In the Doris Kearns Goodwin lovely memoir, Wait Till Next Year, she writes about her own similar childhood in the suburbs of Brooklyn, NY. It’s also a story of her beloved Brooklyn Dodgers, “Them Bums”, when Jackie Robinson became the first black player to integrate the American Baseball League.
Ken Burns’ latest documentary is on Jackie Robinson, the first black baseball player to integrate the American League. It’s not only a history of what baseball was like when I was growing up, but also the history of the beginnings of the Black Movement for equality here in the United States. After the years Robinson spent as first baseman for the Brooklyn Dodgers, he became an outspoken advocate for Equal Rights. He retired from baseball in 1957 after the Dodgers finally won the 1956 Pennant and just before the team was moved to California. He died in 1972 and forty-four years later this country still has not resolved the racial issues that have people pleading, “Black Lives Matter”. We could really use him now.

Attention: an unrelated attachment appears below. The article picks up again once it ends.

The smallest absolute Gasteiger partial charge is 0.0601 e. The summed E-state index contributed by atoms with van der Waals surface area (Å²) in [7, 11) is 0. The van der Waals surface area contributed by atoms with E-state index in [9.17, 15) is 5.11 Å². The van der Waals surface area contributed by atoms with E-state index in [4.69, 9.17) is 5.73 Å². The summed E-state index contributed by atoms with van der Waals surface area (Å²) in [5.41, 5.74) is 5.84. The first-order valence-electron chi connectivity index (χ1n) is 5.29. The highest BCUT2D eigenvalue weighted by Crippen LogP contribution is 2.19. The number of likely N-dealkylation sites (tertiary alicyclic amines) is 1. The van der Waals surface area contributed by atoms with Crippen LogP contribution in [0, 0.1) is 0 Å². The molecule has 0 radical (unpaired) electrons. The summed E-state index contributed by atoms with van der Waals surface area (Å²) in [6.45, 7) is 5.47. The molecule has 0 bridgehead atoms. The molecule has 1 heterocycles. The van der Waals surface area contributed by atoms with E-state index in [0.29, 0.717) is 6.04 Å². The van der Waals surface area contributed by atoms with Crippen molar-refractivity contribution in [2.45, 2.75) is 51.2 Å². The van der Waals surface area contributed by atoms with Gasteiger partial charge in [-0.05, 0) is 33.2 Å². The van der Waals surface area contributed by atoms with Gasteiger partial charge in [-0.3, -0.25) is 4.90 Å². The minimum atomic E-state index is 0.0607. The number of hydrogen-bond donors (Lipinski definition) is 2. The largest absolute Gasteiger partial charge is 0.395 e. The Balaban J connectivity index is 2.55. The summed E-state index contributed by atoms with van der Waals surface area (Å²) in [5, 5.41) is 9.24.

Baseball has been a part of life here in the United States since the 1800’s. Although the invention of the game is attributed to Abner Doubleday, this has been hotly disputed over the years. What is not disputed is the fact the game is deeply entrenched in our lives. It has had an influence in so many areas other than sports, changing the fabric of our society for those who love it and even for those who don’t.
So, until November – Bat ‘Er Up!